Federal Election 2016 : RBA memo favours Labor-like housing fix
Newly released document seemingly supports crackdown on tax concessions.
On day one of the 2016 federal election campaign, an internal document from the Reserve Bank of Australia has revealed the independent body supported changes on negative gearing similar to those proposed by Labor.
The central bank revealed its officials were “concerned” two years ago about the combination of negative gearing and capital gains tax concessions, and that it saw any reduction as potentially “a good thing”.
The stance was detailed in an internal memo dated 9 December 2014, which the RBA published on Monday.
Finance Minister Mathias Cormann sought to downplay the appearance of the note, labelling it “an entirely unremarkable internal document” during an appearance on the ABC’s 7.30 program.
“This is an old document, it’s an internal document, it is a document that outlines historical perspectives. It’s not an official position of the RBA and it shouldn’t be misrepresented that way.”
Labor is the only major party currently proposing to rein in negative gearing and capital gains tax (CGT) concessions. Prime Minister Malcolm Turnbull announced in April that his government would make no changes.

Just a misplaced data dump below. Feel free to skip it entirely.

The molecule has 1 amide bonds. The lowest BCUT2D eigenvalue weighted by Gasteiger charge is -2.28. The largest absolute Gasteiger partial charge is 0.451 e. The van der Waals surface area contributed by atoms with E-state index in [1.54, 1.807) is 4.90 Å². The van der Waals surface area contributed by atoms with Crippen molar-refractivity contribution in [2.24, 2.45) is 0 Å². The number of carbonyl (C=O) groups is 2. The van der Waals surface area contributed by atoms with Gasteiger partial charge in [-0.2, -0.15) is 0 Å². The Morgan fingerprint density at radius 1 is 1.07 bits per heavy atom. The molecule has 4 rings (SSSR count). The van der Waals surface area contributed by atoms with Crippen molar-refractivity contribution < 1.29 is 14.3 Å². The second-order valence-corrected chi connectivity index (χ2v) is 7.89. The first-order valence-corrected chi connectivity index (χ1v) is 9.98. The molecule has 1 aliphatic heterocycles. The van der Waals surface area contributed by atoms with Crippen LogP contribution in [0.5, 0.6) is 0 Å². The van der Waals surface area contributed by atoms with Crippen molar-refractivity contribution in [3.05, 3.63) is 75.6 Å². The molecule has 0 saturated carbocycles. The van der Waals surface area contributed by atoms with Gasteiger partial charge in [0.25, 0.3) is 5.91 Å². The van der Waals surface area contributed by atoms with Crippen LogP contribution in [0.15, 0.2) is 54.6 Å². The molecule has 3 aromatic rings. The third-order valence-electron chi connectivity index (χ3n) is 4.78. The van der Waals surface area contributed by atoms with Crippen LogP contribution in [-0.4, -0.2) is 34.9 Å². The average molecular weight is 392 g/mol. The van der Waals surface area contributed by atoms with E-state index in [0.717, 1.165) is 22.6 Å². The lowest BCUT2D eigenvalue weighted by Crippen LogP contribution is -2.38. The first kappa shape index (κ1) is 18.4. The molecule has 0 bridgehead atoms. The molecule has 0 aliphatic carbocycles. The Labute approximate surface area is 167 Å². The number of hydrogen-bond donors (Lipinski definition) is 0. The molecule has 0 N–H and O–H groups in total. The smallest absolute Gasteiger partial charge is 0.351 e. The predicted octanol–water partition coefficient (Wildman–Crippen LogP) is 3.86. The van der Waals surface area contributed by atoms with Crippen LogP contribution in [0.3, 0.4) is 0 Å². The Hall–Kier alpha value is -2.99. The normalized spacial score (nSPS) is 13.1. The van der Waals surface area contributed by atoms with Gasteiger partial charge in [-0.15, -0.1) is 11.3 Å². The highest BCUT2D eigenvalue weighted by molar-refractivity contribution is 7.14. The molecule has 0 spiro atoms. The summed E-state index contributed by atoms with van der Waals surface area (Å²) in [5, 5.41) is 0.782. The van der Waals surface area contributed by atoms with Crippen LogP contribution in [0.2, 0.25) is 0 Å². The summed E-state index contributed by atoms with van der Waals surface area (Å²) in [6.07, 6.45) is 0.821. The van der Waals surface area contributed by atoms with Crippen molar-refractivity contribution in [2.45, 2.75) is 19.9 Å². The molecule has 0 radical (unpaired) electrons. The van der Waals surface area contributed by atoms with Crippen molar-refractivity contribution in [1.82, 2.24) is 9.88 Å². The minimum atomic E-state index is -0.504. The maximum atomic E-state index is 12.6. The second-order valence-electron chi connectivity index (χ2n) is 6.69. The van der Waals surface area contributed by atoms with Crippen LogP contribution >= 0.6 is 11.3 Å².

The Opposition’s policy would prevent new investors from negative gearing (claiming losses against tax) on pre-built homes from 1 July 2017. It would allow negative gearing for newly-built homes, and for investors who were already negatively geared before the cutoff date. It would also halve the capital gains tax discount on properties held for more than a year from 50 per cent to 25 per cent.
The Reserve Bank noted that the combined impact of negative gearing and the CGT discount was a potential concern for the stability of Australia’s economy because it risked encouraging speculative borrowing with thin capitalisation (home loans with low equity ratios that are at greater risk of default).
“Any change which discourages negative gearing may be a good thing from an FS [financial stability] perspective,” the memo said.
The central bank also noted that the biggest risk of changing the system – namely the large-scale sale of negatively geared properties – would only materialise “if changes were not grandfathered”. Labor has promised to grandfather its changes.
The memo was compiled as a briefing note in response to the Financial System Inquiry. It was released in a redacted form in response to an FOI request from Fairfax Media.